Balkcom v. Parris

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215 Ga. 122 (1959)

109 S.E.2d 48



Supreme Court of Georgia.

Submitted April 14, 1959.

Decided May 8, 1959.

Rehearing Denied June 5, 1959.

Eugene Cook, Attorney-General, E. Freeman Leverett, Assistant Attorney-General, B. D. Dubberly, Deputy Assistant Attorney-General, for plaintiff in error.

Guy R. Dunn, contra.

ALMAND, Justice.

Virgil S. Parris, on February 24, 1959, filed a petition for the writ of habeas corpus in behalf of his wife, Mrs. Margaret S. Parris, against R. P. Balkcom, Jr., Warden of the Georgia State Prison. In his petition Parris alleged that his wife was being illegally restrained by the respondent by virtue of an order signed by the Honorable Ralph H. Pharr, Judge of the Atlanta Judicial Circuit, revoking her sentence of probation in case No. 73792 of the Superior Court of Fulton County. Petitioner alleged that the order of revocation was null and void as being violative of his wife's rights under specified provisions of the Federal Constitution and the Constitution of *123 Georgia for various enumerated reasons; and that the evidence on the revocation hearing was insufficient to sustain the exercise of the judge's discretion in revoking the order of probation. The return and answer of the respondent alleged that the order of revocation was within the jurisdiction of the court, and that no appeal or exception had been made to said order, as provided by law. Error is assigned on the order of the Judge of the City Court of Reidsville discharging the prisoner from custody.

The record in this case discloses that Mrs. Parris's probation was revoked after a finding by the court that she had violated the mandate of the order of probation that she "shall not violate any of the penal statutes of the State of Georgia nor of the United States of America." This determination was made after a hearing for that purpose, of which she was given notice, as provided by Code (Ann.) § 27-2713 (Ga. L. 1956, pp. 27, 32). No exception was taken to this order by direct bill of exceptions as provided by law (State v. Thompson, 175 Ga. 189, 165 S. E. 34); and the petitioner may not now review by habeas corpus the judgment revoking the probationary sentence imposed upon his wife, since "habeas corpus cannot be used as a substitute for appeal, writ of error, or other remedial procedure for the correction of errors or irregularities alleged to have been committed by a trial court." Balkcom v. Johnson, 211 Ga. 314 (2) (85 S. E. 2d 762). See Baker v. Dixon, 213 Ga. 709 (100 S. E. 2d 909); Hodges v. Balkcom, 209 Ga. 856 (3) (76 S.E. 8d 798). "This writ is the appropriate remedy only when the court was without jurisdiction in the premises, or where it exceeded its jurisdiction in passing the sentence by virtue of which the party is imprisoned," (Wells v. Pridgen, 154 Ga. 397 (2), 114 S. E. 355), or "where the defendant in his trial was denied due process of law, in violation of the Federal fourteenth amendment (Code § 1-815) and the State constitution, art. 1, sec. 1, par. 5 (Code [Ann.] § 2-105)," (Aldredge v. Williams, 188 Ga. 607, 608, 4 S. E. 2d 469), so that such sentence is not merely erroneous, but is absolutely. void.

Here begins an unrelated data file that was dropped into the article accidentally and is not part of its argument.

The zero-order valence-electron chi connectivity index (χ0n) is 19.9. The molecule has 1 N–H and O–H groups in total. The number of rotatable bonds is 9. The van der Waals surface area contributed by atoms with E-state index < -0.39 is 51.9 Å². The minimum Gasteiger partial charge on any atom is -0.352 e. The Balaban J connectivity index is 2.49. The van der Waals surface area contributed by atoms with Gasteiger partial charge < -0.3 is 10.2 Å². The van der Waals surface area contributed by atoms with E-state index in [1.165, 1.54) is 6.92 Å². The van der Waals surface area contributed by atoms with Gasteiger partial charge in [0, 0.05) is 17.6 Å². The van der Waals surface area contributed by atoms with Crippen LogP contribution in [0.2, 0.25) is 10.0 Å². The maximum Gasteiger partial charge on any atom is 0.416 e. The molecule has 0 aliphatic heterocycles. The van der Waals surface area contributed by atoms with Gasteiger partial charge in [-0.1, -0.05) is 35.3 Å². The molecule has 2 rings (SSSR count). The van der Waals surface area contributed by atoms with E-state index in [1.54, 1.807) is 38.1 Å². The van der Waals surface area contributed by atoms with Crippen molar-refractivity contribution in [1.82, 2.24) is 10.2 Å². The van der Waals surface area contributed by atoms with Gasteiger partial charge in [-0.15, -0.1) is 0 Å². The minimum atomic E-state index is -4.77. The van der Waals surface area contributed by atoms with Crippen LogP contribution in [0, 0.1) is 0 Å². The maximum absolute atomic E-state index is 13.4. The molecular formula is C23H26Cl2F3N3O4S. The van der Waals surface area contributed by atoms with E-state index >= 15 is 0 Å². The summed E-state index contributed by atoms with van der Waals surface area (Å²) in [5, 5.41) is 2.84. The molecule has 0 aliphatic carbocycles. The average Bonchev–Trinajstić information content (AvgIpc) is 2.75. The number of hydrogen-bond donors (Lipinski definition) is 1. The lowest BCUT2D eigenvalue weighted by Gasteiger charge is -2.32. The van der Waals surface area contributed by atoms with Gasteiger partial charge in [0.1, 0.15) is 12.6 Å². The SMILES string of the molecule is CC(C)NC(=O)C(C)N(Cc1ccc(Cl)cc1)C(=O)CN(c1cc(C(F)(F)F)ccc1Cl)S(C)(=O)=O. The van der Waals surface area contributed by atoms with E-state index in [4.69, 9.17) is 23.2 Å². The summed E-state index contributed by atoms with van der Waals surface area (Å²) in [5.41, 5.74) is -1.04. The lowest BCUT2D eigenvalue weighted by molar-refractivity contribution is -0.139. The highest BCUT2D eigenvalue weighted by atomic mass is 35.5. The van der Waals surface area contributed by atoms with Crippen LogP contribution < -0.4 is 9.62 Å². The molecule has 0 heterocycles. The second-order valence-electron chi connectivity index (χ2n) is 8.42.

The allegations in the petition for habeas corpus that the order of revocation was premature, in that the probationer was entitled to a jury trial on the question of whether or not she had *124 committed the offense alleged to have been committed in violation of the terms of her probation, prior to said revocation; that three days' notice of the revocation hearing was not sufficient or adequate notice; that she had been acquitted by a jury, subsequently to the order of revocation, of said offense alleged to have constituted the probation violation; and that the evidence on the hearing was insufficient to sustain the exercise of the judge's discretion in revoking said probation are insufficient to sustain the prisoner's discharge under the writ, in that such allegations fail to show the judgment of revocation to be void, which is requisite to such relief. Moye v. Futch, 207 Ga. 52 (2) (60 S. E. 2d 137); Morris v. Peacock, 202 Ga. 524 (43 S. E. 2d 531).

Accordingly, under the foregoing principles of law, it necessarily follows that the judgment releasing and discharging the prisoner from custody is erroneous and must be

Reversed. All the Justices concur.